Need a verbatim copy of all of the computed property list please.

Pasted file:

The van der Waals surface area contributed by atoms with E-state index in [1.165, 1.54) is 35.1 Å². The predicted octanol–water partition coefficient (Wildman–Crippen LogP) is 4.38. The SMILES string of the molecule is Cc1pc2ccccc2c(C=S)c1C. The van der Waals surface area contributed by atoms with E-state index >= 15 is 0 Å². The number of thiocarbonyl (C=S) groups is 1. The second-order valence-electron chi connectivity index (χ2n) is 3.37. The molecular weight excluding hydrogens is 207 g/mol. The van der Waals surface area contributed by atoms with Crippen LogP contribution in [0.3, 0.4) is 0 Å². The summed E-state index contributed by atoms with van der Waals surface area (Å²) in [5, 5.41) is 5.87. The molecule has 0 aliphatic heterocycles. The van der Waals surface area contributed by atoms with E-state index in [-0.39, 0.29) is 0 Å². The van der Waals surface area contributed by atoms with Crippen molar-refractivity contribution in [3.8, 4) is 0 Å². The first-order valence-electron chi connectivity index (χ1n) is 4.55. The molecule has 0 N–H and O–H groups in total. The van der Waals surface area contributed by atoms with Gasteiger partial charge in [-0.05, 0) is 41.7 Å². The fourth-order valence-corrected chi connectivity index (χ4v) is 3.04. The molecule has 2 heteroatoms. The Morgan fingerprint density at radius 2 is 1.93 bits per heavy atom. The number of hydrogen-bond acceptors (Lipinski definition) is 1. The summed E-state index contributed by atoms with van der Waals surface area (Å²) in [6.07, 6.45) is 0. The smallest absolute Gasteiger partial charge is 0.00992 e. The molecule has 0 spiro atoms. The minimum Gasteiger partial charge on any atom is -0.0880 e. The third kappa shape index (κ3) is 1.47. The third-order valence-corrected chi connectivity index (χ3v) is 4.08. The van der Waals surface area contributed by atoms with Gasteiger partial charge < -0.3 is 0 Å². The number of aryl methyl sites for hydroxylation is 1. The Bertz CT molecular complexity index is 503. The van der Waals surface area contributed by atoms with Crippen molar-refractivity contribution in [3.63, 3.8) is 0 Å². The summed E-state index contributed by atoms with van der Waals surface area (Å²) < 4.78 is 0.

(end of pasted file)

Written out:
The van der Waals surface area contributed by atoms with E-state index in [1.165, 1.54) is 35.1 Å². The predicted octanol–water partition coefficient (Wildman–Crippen LogP) is 4.38. The SMILES string of the molecule is Cc1pc2ccccc2c(C=S)c1C. The van der Waals surface area contributed by atoms with E-state index >= 15 is 0 Å². The number of thiocarbonyl (C=S) groups is 1. The second-order valence-electron chi connectivity index (χ2n) is 3.37. The molecular weight excluding hydrogens is 207 g/mol. The van der Waals surface area contributed by atoms with Crippen LogP contribution in [0.3, 0.4) is 0 Å². The summed E-state index contributed by atoms with van der Waals surface area (Å²) in [5, 5.41) is 5.87. The molecule has 0 aliphatic heterocycles. The van der Waals surface area contributed by atoms with E-state index in [-0.39, 0.29) is 0 Å². The van der Waals surface area contributed by atoms with Crippen molar-refractivity contribution in [3.8, 4) is 0 Å². The first-order valence-electron chi connectivity index (χ1n) is 4.55. The molecule has 0 N–H and O–H groups in total. The van der Waals surface area contributed by atoms with Gasteiger partial charge in [-0.05, 0) is 41.7 Å². The fourth-order valence-corrected chi connectivity index (χ4v) is 3.04. The molecule has 2 heteroatoms. The Morgan fingerprint density at radius 2 is 1.93 bits per heavy atom. The number of hydrogen-bond acceptors (Lipinski definition) is 1. The summed E-state index contributed by atoms with van der Waals surface area (Å²) in [6.07, 6.45) is 0. The smallest absolute Gasteiger partial charge is 0.00992 e. The molecule has 0 spiro atoms. The minimum Gasteiger partial charge on any atom is -0.0880 e. The third kappa shape index (κ3) is 1.47. The third-order valence-corrected chi connectivity index (χ3v) is 4.08. The van der Waals surface area contributed by atoms with Gasteiger partial charge < -0.3 is 0 Å². The number of aryl methyl sites for hydroxylation is 1. The Bertz CT molecular complexity index is 503. The van der Waals surface area contributed by atoms with Crippen molar-refractivity contribution in [3.63, 3.8) is 0 Å². The summed E-state index contributed by atoms with van der Waals surface area (Å²) < 4.78 is 0.